No matter the level, college or professional, football practices tend to look alike. Players drive blocking sleds. Receivers and defensive backs talk trash. Coaches yell and curse.
But Cardinals and Sun Devils practices this preseason have a different look and sound. Other than the music played during individual drills, voices aren’t raised that often. Profanity is heard even less.
For the Cardinals especially, it’s a dramatic change from the last five years under Bruce Arians, whose mantra was to coach ’em hard and hug ’em later.
A few years ago, reporters told tight end Troy Niklas that Arians had complimented him in a news conference. Niklas smiled and said that was nice because Arians often confused Niklas’ name with “dumb motherf—-r a lot.”
The style worked as the Cardinals won more games than in any other five-year period in franchise history.
But Cardinals coach Steve Wilks, ASU coach Herm Edwards and their staffs are showing there is another way to teach. Coaches don’t always have to yell and curse in order to correct. Turns out, a player making a mistake doesn’t always do so because his head is up his, well, a place where it’s hard to see daylight.
“I believe in a couple things,” Wilks said. “Number 1, teaching. When you get a bunch of coaches who know how to teach, that’s what we’re looking for.
“And I believe that we’re all men. We’re not trying degrade anybody. That’s not what it’s about. Do we coach them hard? Yeah. Do we sometimes get loud? Yeah. But I put the onus on the coaches to try to get the teaching done in the classroom.”
ASU practices are much quieter today than they were under former coach Todd Graham, several observers have said. In the one I recently attended, players usually were corrected in normal tones of voice.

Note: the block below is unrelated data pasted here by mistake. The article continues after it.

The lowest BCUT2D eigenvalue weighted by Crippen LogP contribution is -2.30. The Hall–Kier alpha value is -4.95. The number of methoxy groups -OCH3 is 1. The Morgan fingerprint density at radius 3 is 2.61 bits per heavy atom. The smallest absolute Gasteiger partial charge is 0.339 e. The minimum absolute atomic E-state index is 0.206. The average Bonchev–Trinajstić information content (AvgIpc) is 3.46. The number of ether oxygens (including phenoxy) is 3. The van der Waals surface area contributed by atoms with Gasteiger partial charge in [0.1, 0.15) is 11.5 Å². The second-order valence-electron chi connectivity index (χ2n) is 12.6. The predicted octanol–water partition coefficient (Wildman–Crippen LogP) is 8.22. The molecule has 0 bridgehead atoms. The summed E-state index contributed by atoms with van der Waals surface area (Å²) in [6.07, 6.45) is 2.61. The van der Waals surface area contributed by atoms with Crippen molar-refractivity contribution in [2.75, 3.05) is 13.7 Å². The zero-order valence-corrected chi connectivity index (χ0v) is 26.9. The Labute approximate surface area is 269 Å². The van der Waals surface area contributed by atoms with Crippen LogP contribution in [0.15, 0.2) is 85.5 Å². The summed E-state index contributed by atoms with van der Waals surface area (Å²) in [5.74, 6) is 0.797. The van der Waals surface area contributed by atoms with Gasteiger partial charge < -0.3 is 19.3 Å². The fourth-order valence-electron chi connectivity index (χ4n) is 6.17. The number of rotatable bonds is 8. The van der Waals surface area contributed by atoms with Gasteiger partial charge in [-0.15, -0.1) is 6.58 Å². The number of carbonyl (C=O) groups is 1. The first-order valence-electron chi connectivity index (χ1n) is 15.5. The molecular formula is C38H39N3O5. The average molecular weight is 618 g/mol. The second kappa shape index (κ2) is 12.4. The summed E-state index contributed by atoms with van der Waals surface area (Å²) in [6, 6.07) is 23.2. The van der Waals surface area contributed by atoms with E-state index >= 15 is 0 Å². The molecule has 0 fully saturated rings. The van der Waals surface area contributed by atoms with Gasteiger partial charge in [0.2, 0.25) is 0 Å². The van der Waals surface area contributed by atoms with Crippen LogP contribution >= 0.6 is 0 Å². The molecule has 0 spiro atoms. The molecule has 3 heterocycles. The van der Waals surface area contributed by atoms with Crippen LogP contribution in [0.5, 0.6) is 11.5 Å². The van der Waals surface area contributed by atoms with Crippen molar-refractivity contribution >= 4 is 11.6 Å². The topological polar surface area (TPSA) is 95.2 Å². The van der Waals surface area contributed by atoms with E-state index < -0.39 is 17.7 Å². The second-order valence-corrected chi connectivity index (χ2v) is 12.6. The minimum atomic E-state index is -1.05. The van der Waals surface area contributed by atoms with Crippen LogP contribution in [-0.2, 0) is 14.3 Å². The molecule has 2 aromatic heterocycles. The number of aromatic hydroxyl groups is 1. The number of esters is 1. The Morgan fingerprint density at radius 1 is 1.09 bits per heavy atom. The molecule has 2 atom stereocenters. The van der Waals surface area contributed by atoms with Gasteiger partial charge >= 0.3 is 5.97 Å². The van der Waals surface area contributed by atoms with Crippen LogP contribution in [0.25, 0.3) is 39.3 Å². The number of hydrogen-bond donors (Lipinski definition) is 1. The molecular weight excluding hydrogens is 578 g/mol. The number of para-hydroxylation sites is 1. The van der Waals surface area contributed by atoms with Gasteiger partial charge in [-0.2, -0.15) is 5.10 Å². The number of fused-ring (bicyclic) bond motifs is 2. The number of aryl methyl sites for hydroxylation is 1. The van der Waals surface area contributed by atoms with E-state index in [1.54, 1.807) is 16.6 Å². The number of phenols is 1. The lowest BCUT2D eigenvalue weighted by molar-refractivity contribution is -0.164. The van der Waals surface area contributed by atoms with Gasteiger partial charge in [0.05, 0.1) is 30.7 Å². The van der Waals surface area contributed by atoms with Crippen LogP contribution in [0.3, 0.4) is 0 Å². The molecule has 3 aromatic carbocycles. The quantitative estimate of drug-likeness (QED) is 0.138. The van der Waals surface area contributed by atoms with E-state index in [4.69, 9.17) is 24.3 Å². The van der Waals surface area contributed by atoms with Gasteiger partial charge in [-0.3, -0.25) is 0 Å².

ASU linebackers coach Antonio Pierce, who played in the NFL for nine seasons and coached Long Beach Poly High School for four, believes today’s young players respond better to a different style of coaching.
“I hate to say it, but you have to worry about kids being a little sensitive,” he said. “At the end of the day, if you earn the respect of an athlete, you can yell and get after him. There’s a certain level of respect you have to have for each other, a certain level of tolerance you have to have for each other.
“I come from an era where you get after kids, but you never embarrass them.”
That’s an important distinction, given the disturbing news recently revealed about the Maryland football program. According to reports, a culture of fear and intimidation existed and played a part in the death of a player last spring due to heat stroke.
Edwards and Wilks are showing there are ways to coach hard without belittling. That doesn’t mean they take it easy on players.
As an NFL assistant, Wilks had a reputation for standing up to big egos. Years ago, one of his go-to moves was to place a pair of white gloves on the desk of a player who had his feelings hurt by criticism.
The message? Don’t be so sensitive.
“What I’ve always prided myself with over the years is really learning your players,” Wilks said. “We’re going to teach everybody the same way; we’re going to coach them differently.
“Some guys can handle that (yelling). Some guys, that’s going to get them going. And another guy, you’ve got to put your arm around.”
Arians was adept at the latter. He was able to curse at a player on the field, then make him understand that it was strictly about football.
“You’re a hell of a guy,” he used to say. “It’s your football that stinks right now.”
A raised voice and critical words have their place. ASU quarterback Manny Wilkins said some players need that style of coaching. Others don’t.
“I always have a ‘coach me, Coach,’ attitude no matter what,” he said. “I think everybody needs to be coached differently.”
The trick, Pierce said, is knowing when to bring the hammer down and when to put it back in the tool chest.
“You’re never the hammer that nails the nail too far down,” he said.
Reach Somers at [email protected]. Follow him on Twitter @kentsomers.